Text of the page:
Getting the dept to run CISDs
I'm looking for advice on a how a relative newbie to our volunteer fire dept such as myself can suggest that some interventions are needed after a particular call. It seems that our dept doesn't always notice the effect a certain situation might have on people ... (Pardon me if this is a really roundabout; I don't want to get too much into specifics, but) we've had a couple of calls where a given situation triggered PTSD in members who'd been in the same situation, or otherwise left everyone in bad shape. In these cases, it's often only two or three members. I do kind of see this macho ethic of not admitting there's a problem -- everyone wants to be able to 'handle it' by ignoring the issue, but I think it would be healthier to deal with some of these issues openly, and I really don't see it as an issue of weakness. In my view, everyone's got some kind of vulnerable spot, and we're all going to see a call that really bothers us. I want people (myself included) to feel more comfortable using the resources that we have.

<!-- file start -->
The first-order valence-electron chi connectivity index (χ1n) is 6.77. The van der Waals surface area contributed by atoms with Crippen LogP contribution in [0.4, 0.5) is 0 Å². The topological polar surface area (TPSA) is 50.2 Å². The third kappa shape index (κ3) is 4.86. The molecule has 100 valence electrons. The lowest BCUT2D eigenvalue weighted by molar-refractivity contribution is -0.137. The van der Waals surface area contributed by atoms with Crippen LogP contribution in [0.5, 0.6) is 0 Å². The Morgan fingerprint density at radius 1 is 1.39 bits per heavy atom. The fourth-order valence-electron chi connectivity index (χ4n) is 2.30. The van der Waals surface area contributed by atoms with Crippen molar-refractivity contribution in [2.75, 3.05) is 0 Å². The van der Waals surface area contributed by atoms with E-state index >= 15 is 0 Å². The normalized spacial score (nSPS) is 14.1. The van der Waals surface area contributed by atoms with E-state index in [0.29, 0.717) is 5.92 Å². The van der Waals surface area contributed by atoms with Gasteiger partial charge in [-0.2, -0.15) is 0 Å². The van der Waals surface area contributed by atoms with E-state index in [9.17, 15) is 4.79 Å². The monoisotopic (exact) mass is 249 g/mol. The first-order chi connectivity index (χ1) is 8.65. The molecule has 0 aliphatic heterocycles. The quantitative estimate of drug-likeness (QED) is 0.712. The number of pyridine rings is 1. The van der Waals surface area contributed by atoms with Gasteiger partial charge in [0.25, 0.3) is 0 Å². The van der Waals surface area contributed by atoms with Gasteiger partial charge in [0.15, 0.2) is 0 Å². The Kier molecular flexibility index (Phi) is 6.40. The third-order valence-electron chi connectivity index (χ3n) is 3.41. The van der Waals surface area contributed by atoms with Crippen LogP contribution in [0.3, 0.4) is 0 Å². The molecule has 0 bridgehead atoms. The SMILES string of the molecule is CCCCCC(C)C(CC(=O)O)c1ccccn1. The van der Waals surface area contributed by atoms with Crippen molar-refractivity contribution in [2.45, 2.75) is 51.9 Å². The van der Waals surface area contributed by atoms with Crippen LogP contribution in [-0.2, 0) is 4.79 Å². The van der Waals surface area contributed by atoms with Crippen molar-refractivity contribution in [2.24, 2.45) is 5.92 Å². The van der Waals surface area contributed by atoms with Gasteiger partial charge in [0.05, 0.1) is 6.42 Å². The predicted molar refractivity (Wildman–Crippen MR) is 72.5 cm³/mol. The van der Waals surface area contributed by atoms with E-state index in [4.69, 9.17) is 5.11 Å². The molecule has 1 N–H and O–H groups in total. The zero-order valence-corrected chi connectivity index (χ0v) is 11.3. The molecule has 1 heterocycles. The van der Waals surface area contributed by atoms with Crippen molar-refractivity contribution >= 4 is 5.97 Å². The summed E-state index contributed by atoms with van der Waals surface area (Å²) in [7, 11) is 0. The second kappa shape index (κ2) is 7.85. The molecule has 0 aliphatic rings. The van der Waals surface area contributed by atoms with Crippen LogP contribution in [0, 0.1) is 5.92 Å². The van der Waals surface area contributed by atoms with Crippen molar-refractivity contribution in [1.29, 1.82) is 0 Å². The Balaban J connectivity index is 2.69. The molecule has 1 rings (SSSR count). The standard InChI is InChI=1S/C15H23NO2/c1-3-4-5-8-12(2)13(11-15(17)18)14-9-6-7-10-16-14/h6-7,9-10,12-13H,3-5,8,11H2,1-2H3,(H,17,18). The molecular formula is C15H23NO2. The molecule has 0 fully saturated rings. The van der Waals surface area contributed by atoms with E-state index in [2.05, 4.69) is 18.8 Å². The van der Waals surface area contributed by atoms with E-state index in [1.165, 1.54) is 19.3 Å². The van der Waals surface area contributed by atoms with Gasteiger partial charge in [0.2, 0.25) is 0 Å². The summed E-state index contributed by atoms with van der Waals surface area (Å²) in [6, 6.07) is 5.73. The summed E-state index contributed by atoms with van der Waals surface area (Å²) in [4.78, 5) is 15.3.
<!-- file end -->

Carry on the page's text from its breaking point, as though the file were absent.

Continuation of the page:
Our regular debriefings are quick, sporadic and usually occur at the next training, up to a week later, so they don't provide much of an opportunity for discussion.
Anyhow, I'm not in on any of the decision-making, so I'm trying to figure out how to suggest that either a CISD (or other service) is needed in a given instance, or to implement some kind of plan for considering the option, and to get the word out -- especially to new members, of which we have quite a few -- that this kind of support is available. Additionally, how does one get the stigma attached to needing emotional support erased to the point at which we could feel comfortable as a department acknowledging this? Any ideas?